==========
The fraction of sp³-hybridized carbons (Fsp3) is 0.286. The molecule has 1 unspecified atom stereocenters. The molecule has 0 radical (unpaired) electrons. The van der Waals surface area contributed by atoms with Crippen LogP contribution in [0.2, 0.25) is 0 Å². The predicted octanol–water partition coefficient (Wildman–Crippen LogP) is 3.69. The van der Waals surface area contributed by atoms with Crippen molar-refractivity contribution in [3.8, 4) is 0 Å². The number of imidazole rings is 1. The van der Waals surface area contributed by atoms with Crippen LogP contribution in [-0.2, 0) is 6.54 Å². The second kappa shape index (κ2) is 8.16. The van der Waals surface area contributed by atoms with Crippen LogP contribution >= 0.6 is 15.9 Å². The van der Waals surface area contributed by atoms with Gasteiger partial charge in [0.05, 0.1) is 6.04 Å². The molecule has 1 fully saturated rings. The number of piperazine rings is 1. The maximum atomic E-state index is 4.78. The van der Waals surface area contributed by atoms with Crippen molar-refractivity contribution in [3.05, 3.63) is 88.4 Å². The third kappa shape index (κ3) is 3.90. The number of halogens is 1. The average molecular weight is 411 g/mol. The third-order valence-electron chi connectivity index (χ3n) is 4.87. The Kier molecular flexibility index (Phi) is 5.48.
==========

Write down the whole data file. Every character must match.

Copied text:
The fraction of sp³-hybridized carbons (Fsp3) is 0.286. The molecule has 1 unspecified atom stereocenters. The molecule has 0 radical (unpaired) electrons. The van der Waals surface area contributed by atoms with Crippen LogP contribution in [0.2, 0.25) is 0 Å². The predicted octanol–water partition coefficient (Wildman–Crippen LogP) is 3.69. The van der Waals surface area contributed by atoms with Crippen molar-refractivity contribution in [3.8, 4) is 0 Å². The number of imidazole rings is 1. The van der Waals surface area contributed by atoms with Crippen LogP contribution in [-0.2, 0) is 6.54 Å². The second kappa shape index (κ2) is 8.16. The van der Waals surface area contributed by atoms with Crippen LogP contribution >= 0.6 is 15.9 Å². The van der Waals surface area contributed by atoms with Gasteiger partial charge in [0.05, 0.1) is 6.04 Å². The molecule has 1 fully saturated rings. The number of piperazine rings is 1. The maximum atomic E-state index is 4.78. The van der Waals surface area contributed by atoms with Crippen molar-refractivity contribution in [3.05, 3.63) is 88.4 Å². The third kappa shape index (κ3) is 3.90. The number of halogens is 1. The average molecular weight is 411 g/mol. The third-order valence-electron chi connectivity index (χ3n) is 4.87. The Kier molecular flexibility index (Phi) is 5.48.